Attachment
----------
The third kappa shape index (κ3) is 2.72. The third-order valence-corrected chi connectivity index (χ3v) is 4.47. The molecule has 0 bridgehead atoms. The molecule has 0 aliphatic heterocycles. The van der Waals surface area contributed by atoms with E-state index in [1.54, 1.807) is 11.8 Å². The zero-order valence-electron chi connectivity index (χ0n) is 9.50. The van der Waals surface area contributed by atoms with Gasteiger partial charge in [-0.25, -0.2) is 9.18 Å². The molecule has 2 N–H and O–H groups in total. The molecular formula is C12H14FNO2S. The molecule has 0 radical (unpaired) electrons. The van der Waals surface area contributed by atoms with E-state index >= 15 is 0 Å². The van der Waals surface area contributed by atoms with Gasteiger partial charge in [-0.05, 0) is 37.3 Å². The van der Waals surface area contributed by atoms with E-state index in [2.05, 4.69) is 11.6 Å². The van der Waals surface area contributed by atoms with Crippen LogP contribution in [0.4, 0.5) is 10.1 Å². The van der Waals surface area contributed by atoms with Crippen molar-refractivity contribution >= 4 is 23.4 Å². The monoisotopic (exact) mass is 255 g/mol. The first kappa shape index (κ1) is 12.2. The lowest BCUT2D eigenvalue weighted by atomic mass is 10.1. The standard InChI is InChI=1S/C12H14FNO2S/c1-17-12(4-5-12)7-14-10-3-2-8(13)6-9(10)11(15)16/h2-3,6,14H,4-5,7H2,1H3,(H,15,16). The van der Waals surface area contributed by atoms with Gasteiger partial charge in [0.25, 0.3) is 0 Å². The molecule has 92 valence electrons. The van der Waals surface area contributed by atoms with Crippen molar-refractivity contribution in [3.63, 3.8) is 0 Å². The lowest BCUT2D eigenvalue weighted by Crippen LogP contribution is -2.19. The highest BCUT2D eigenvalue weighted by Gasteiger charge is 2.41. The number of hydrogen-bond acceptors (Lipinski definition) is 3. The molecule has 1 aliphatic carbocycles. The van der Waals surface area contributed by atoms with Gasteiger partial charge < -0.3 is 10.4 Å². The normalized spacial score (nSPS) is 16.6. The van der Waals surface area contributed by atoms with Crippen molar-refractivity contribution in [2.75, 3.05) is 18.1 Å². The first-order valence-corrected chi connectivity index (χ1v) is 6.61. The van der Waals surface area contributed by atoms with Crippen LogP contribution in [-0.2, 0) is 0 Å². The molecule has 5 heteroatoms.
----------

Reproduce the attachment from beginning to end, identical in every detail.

The third kappa shape index (κ3) is 2.72. The third-order valence-corrected chi connectivity index (χ3v) is 4.47. The molecule has 0 bridgehead atoms. The molecule has 0 aliphatic heterocycles. The van der Waals surface area contributed by atoms with E-state index in [1.54, 1.807) is 11.8 Å². The zero-order valence-electron chi connectivity index (χ0n) is 9.50. The van der Waals surface area contributed by atoms with Gasteiger partial charge in [-0.25, -0.2) is 9.18 Å². The molecule has 2 N–H and O–H groups in total. The molecular formula is C12H14FNO2S. The molecule has 0 radical (unpaired) electrons. The van der Waals surface area contributed by atoms with E-state index >= 15 is 0 Å². The van der Waals surface area contributed by atoms with Gasteiger partial charge in [-0.05, 0) is 37.3 Å². The van der Waals surface area contributed by atoms with E-state index in [2.05, 4.69) is 11.6 Å². The van der Waals surface area contributed by atoms with Crippen LogP contribution in [0.4, 0.5) is 10.1 Å². The van der Waals surface area contributed by atoms with Crippen molar-refractivity contribution >= 4 is 23.4 Å². The monoisotopic (exact) mass is 255 g/mol. The first kappa shape index (κ1) is 12.2. The lowest BCUT2D eigenvalue weighted by atomic mass is 10.1. The standard InChI is InChI=1S/C12H14FNO2S/c1-17-12(4-5-12)7-14-10-3-2-8(13)6-9(10)11(15)16/h2-3,6,14H,4-5,7H2,1H3,(H,15,16). The van der Waals surface area contributed by atoms with Gasteiger partial charge in [0.25, 0.3) is 0 Å². The molecule has 92 valence electrons. The van der Waals surface area contributed by atoms with Crippen molar-refractivity contribution in [3.63, 3.8) is 0 Å². The lowest BCUT2D eigenvalue weighted by Crippen LogP contribution is -2.19. The highest BCUT2D eigenvalue weighted by Gasteiger charge is 2.41. The number of hydrogen-bond acceptors (Lipinski definition) is 3. The molecule has 1 aliphatic carbocycles. The van der Waals surface area contributed by atoms with Gasteiger partial charge < -0.3 is 10.4 Å². The normalized spacial score (nSPS) is 16.6. The van der Waals surface area contributed by atoms with Crippen molar-refractivity contribution in [2.75, 3.05) is 18.1 Å². The first-order valence-corrected chi connectivity index (χ1v) is 6.61. The van der Waals surface area contributed by atoms with Crippen LogP contribution in [-0.2, 0) is 0 Å². The molecule has 5 heteroatoms.